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A History of the Gipsies by Walter Simson

Between Falkirk and Linlithgow


and Jamieson, like others of the superior classes of Gipsies, gave tokens of protection to their particular friends of the community generally. The butchers of Linlithgow, when they went to the country, with money to buy cattle, frequently procured these assurances from the Gipsies. The shoemakers did likewise, when they had to go to distant markets with their shoes. Linlithgow appears even to have been under the special protection of these banditti. Mr. George Hart, and Mr. William Baird, two of the most respectable merchants of Bo'ness, who had been peddlers in their early years, scrupled not to say that, when travelling through the country, they were seldom without tokens from the Gipsies. But if the Gipsies were kind to those who kept on good terms with them, they, on the other hand, vindictively tormented their enemies. They would steal sheep, and put the blood and parts of the animal about the premises of those they hated, that they might be suspected of the theft, searched and affronted by the enquiries made about the stolen property.

When McDonald and Jamieson attacked individuals on the highway, or elsewhere, and were satisfied that they had little or no money, they were just as ready to supply their wants as to rob them. The idea of plundering the wealthy, and giving the booty to the poor, gives the Gipsies great satisfaction. The standard by which this people's conduct can be measured, must be sought for among the robber tribes of

Tartary, Afghanistan, or Arabia. Many of our Scottish Gipsies have, indeed, been as ready to give a purse as take one; and it cannot be said that they have lacked in the display of a certain degree of honour peculiar to themselves, as the following well-authenticated fact will illustrate.[90]

[90] Instances have occurred in which an Afghan has received a stranger with all the rights of hospitality, and afterwards, meeting him in the open country, has robbed him. The same person, it is supposed, who would plunder a cloak from a traveller who had one, would give a cloak to one who had none.--_Hugh Murray's Asia, vol. 2, page 508._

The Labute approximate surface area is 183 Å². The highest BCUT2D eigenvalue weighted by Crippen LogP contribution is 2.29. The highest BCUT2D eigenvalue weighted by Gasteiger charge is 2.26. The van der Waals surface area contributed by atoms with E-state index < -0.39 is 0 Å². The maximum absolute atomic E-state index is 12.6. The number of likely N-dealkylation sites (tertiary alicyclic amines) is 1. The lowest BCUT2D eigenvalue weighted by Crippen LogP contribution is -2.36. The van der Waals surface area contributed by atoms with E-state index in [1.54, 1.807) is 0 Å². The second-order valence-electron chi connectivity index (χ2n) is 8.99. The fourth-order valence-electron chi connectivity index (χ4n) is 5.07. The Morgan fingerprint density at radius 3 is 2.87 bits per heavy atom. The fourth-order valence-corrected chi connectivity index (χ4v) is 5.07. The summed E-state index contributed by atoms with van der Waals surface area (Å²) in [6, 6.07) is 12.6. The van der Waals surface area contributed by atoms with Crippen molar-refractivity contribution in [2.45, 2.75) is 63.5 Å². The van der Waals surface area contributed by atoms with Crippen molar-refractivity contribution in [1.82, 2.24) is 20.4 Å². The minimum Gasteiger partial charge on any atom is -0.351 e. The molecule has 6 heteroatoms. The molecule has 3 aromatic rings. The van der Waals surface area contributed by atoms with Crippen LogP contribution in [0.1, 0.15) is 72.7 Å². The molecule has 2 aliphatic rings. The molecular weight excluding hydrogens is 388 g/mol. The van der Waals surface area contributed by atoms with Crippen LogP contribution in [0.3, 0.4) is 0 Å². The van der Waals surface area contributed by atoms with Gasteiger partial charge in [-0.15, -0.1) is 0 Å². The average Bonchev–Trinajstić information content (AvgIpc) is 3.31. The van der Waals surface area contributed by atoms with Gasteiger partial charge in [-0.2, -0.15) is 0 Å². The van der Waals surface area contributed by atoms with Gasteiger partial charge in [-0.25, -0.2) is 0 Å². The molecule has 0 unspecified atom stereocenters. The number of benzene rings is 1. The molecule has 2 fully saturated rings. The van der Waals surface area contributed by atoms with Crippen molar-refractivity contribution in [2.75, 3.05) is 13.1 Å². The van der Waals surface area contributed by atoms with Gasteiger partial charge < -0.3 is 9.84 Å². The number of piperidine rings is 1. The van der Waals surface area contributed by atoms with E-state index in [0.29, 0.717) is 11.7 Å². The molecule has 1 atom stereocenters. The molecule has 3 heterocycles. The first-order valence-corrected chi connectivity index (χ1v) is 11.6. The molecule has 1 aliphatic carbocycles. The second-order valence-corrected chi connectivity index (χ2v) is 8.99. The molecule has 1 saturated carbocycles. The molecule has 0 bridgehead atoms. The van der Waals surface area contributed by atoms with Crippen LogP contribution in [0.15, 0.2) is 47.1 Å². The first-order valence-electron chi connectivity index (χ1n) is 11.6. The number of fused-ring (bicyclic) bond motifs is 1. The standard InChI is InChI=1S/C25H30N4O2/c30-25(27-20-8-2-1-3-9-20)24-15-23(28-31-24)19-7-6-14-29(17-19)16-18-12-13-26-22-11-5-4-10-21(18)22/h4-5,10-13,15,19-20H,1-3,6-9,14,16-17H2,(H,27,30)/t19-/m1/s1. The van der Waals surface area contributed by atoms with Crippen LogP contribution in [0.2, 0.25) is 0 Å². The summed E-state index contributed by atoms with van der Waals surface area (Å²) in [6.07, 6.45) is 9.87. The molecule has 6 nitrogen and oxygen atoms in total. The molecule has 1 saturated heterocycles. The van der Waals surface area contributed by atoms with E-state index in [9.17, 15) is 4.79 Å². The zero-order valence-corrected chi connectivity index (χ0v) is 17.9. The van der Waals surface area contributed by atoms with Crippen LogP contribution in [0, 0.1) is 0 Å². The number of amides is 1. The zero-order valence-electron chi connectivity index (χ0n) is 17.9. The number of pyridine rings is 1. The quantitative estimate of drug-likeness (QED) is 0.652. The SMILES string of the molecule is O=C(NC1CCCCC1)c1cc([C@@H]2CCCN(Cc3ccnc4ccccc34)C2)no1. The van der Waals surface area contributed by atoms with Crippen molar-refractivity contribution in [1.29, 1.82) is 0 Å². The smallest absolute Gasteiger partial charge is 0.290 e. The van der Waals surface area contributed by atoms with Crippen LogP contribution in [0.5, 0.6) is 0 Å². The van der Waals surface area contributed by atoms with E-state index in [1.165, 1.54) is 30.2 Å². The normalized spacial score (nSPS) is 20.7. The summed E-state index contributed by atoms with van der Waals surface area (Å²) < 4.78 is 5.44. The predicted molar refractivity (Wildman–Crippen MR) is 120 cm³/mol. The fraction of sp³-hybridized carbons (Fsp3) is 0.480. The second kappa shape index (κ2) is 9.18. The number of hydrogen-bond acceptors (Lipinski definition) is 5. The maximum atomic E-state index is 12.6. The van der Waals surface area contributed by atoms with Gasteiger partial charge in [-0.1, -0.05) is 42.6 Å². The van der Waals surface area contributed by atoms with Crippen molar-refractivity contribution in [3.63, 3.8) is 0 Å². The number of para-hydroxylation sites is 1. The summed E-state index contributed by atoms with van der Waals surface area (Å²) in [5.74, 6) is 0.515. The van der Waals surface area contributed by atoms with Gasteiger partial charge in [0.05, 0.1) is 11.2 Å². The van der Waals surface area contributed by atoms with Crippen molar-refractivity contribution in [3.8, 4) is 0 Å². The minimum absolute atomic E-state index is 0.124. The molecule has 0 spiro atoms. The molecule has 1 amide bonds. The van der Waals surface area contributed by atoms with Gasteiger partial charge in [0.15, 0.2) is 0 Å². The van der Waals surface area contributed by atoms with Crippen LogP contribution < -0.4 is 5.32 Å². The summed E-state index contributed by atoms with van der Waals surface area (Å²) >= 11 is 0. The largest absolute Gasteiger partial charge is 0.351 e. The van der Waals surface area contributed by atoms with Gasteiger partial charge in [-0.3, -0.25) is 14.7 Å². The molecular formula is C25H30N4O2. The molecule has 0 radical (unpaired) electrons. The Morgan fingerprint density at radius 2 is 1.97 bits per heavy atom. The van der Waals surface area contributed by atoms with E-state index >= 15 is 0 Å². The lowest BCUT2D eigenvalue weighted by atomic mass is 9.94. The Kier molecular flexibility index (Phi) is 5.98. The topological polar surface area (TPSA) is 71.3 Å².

A gentleman, whose name is not mentioned, while travelling, under night, between Falkirk and Linlithgow, fell in, on the road, with a man whom he did not know. During the conversation which ensued, he mentioned to the stranger that he was afraid of being attacked, for many a one, he observed, had been robbed on that road. He then urged that they should return, as the safest plan for them both. The stranger, however, replied that he had often travelled the road, yet had never been troubled by any one. After some further conversation, he put his hand into his pocket, and gave the traveller a knife, with which he was desired to proceed without fear.[91] The traveller now perfectly understood the relation that existed between them, and continued his journey with confidence; but he had not proceeded far ere he was accosted by a foot-pad, to whom he produced the knife. The pad looked at it carefully, said nothing, but passed on, without giving the traveller the slightest annoyance. It is needless to say that the mysterious stranger was no other than the notorious Captain McDonald. The traveller, by his fears and the nature of his conversation, had plainly informed McDonald of his being possessed of money--a considerable quantity of which he had, indeed, with him--and had the love of booty been the Gipsy's sole and constant object, how easily could he, in this instance, have possessed himself of it. But the stronger had put himself, in a measure, under the protection of the robber, who disdained to take advantage of the confidence reposed in him.

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